Summary of all Evidence For and Against Cate’s Loyalty
Original testimony first taken June 1872 before Special Commissioner Hyberger in case no. 15.774
No. 1 - Statement of William Cate
Claimant (Cate) is a farmer, residing near Cleveland Tenn, and is 59 years of age (in 1872). Took the amnesty oath to the U.S. in April 1864, was required to do so before he could get paid for seven horses furnished by him to the U.S. He was arrested on three occasions by Confederates but released after short detentions, never took any oath or made any promise to get away from them. Confederates took cattle , corn and fodder from him in 1862 for which they paid him about $3000 Confederate money. He was charged with feeding and harboring Union men and threatened with a heavy tax if he did not join the soldiers aid society, refused to join however. He contributed money on several occasions to aid Union men to get across the lines and gives the name of Capt. Norman as one to whom he contributed; gave information to Union men at Cleveland, claimant’s house was the stopping place of parties escaping to the Union lines. On one occasion, after a fight, concealed six Union soldiers from the Confederates who were searching for them, and afterwards sent them with a pilot to the Union lines. His son Henry was in the Confederate army, had not lived with his father for six or seven years previously; never aided him. Says he was obliged to get passes from the Confederate authorities, in order to go about anywhere, but he never took any oath or pledge to get them. He voted against the ratification of the ordinance of secession and sympathized constantly with the U.S.
James S. Robertson, 42, bookseller, Cleveland, has known claimant 15 years, was intimate during the war, residing 2 miles from him. Witness was Union and conversed with claimant often. Can’t detail any conversation in particular but says claimant’s sympathies were on the side of the Union. Claimant’s language would have prevented his establishing his loyalty to Confederacy. Union men were restrained and could not express their real sentiments.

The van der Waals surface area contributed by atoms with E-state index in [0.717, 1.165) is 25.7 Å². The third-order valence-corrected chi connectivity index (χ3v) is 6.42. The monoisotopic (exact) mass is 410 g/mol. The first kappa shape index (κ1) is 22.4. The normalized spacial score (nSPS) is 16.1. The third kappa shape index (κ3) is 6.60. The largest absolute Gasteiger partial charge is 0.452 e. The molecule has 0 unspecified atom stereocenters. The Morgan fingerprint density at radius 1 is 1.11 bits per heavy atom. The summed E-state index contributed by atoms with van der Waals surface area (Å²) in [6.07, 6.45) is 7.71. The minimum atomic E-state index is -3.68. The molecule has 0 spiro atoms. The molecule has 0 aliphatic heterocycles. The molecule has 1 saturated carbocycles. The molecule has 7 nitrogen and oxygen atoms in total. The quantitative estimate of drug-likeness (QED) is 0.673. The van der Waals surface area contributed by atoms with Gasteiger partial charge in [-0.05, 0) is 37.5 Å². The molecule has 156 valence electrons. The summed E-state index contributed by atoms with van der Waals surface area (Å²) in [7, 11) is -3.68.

Jesse H. Gaut, 48, attorney, Cleveland. Resided 2 miles from claimant during the war and knew him intimately. Witness was Union and conversed with claimant frequently. Claimant always expressed himself against secession and rebellion. Can’t repeat his language, is ‘fully satisfied’ he voted against secession. Says Cate was regarded by both Union men and rebels as loyal to the U.S. Recollects claimant being under arrest in 1862. “They were abusing him generally and cursing him and calling him a damned Lincolnite”. Tucker, a confederate soldier, called him this.
James H. Brown, 60, Georgetown, Tennessee and Isaac Lowe (testify to property).
Commissioner Hyberger endorses Robertson and Gaut as prominent Union men, but thinks that Cate “desired very much to save his property and that he was not an active adherent to the Union cause”. This is based on what he could learn from other parties.
In April 1874, claimant (Cate) submitted testimony in support of his claim. Taken before Commissioner Ramsey, in which he gives the following additional evidence in regard to his loyalty. In regard to the property taken from him by the Confederates, he says he never sold them anything, but that after it had been taken he took whatever they saw proper to pay and said nothing about it. He had a son under 21 years, who left and went into the federal lines to avoid conscription by the Confederates and served in federal army until the close of the war. Claimant assisted this son to go. Says he voted against separation. (indecipherable line)
Joseph H. Davis, 65, shoemaker, lived 2 1/2 miles from Cate during the war and conversed with him often. Says he (Cate) was an unflinching Union man but at the same time a prudent man; was trusted by the Union men there. Witness was Union. Says Cate’s public reputation was that of a Union man, and that he was on good terms with the federal officers and was regarded as loyal by them.
Pleasant M. Craigmiles, 60, banker, Cleveland. Lived within 2 1/2 miles of Cate during the war; talked with him often; he (Cate) was what might be called an enthusiastic Union man; public reputation was that of a loyal man. Witness was loyal.
Col. J. B. Boyd, 43, Cleveland, trader. Raised and commanded a regiment stationed near Cleveland from fall of 1864. Has known Cate 12 or 15 years. Stayed at this house before federals came; conversed with Cate and knows he was Union; much was his public reputation.
Testimony Against William Cate’s Loyalty
The case was sent to Sp. Agent Brownlow for investigation and in May 1875 he reported against it, based on the following testimony taken by him.
Leonard Carruth, 53, farmer, (Riceivlle?) Tennessee. Witness’s farm adjoins claimant’s; has lived within a mile of him since February 1863; did not know Cate until then. Witness was Union and had to leave Georgia because of his Union sentiments. Conversed frequently with Cate in 1863 and subsequently Cate declared to witness that his sympathies were with the South. Knows that Cate’s neighbors regarded him as a rebel and spoke of him as such. After the war, heard Cate boast that he had held his own with the Yankees. “That he had out-smarted them and had lost nothing by them:. Cate told witness that when the Yankees came for his wheat, he had told them it was “sick” or damaged wheat and thereupon the soldiers left without taking it, saying they had had enough of that sort of wheat. This wheat he afterwards sold for $3 a bushel. Cate told witness all this in witness’s house in the presence of his family. There is no difficulty between witness and Cate.